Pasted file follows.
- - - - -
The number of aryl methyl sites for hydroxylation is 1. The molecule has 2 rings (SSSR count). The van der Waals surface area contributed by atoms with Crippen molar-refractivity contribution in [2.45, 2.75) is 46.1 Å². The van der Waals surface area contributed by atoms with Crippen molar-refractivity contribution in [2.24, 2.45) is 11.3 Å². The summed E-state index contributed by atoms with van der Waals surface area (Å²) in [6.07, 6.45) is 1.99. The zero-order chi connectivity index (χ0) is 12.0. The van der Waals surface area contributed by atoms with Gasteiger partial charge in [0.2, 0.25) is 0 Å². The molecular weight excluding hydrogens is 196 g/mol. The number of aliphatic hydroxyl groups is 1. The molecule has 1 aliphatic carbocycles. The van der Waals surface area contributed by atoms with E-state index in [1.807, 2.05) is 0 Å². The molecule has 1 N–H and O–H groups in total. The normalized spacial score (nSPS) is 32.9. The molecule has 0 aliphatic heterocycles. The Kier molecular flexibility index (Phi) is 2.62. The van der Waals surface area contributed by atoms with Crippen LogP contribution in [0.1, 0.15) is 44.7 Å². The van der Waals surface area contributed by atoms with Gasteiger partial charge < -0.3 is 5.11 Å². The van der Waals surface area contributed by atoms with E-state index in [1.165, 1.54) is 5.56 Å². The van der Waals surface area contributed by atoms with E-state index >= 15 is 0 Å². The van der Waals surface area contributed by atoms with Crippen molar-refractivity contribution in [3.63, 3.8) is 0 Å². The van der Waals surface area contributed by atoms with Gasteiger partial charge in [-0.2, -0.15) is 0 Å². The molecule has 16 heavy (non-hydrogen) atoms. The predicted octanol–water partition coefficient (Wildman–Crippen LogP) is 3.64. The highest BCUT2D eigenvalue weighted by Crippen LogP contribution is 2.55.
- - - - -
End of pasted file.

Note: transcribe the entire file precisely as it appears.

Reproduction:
The number of aryl methyl sites for hydroxylation is 1. The molecule has 2 rings (SSSR count). The van der Waals surface area contributed by atoms with Crippen molar-refractivity contribution in [2.45, 2.75) is 46.1 Å². The van der Waals surface area contributed by atoms with Crippen molar-refractivity contribution in [2.24, 2.45) is 11.3 Å². The summed E-state index contributed by atoms with van der Waals surface area (Å²) in [6.07, 6.45) is 1.99. The zero-order chi connectivity index (χ0) is 12.0. The van der Waals surface area contributed by atoms with Gasteiger partial charge in [0.2, 0.25) is 0 Å². The molecular weight excluding hydrogens is 196 g/mol. The number of aliphatic hydroxyl groups is 1. The molecule has 1 aliphatic carbocycles. The van der Waals surface area contributed by atoms with E-state index in [1.807, 2.05) is 0 Å². The molecule has 1 N–H and O–H groups in total. The normalized spacial score (nSPS) is 32.9. The molecule has 0 aliphatic heterocycles. The Kier molecular flexibility index (Phi) is 2.62. The van der Waals surface area contributed by atoms with Crippen LogP contribution in [0.1, 0.15) is 44.7 Å². The van der Waals surface area contributed by atoms with Gasteiger partial charge < -0.3 is 5.11 Å². The van der Waals surface area contributed by atoms with E-state index in [1.165, 1.54) is 5.56 Å². The van der Waals surface area contributed by atoms with E-state index >= 15 is 0 Å². The van der Waals surface area contributed by atoms with Crippen molar-refractivity contribution in [3.63, 3.8) is 0 Å². The van der Waals surface area contributed by atoms with Gasteiger partial charge in [-0.2, -0.15) is 0 Å². The molecule has 16 heavy (non-hydrogen) atoms. The predicted octanol–water partition coefficient (Wildman–Crippen LogP) is 3.64. The highest BCUT2D eigenvalue weighted by Crippen LogP contribution is 2.55.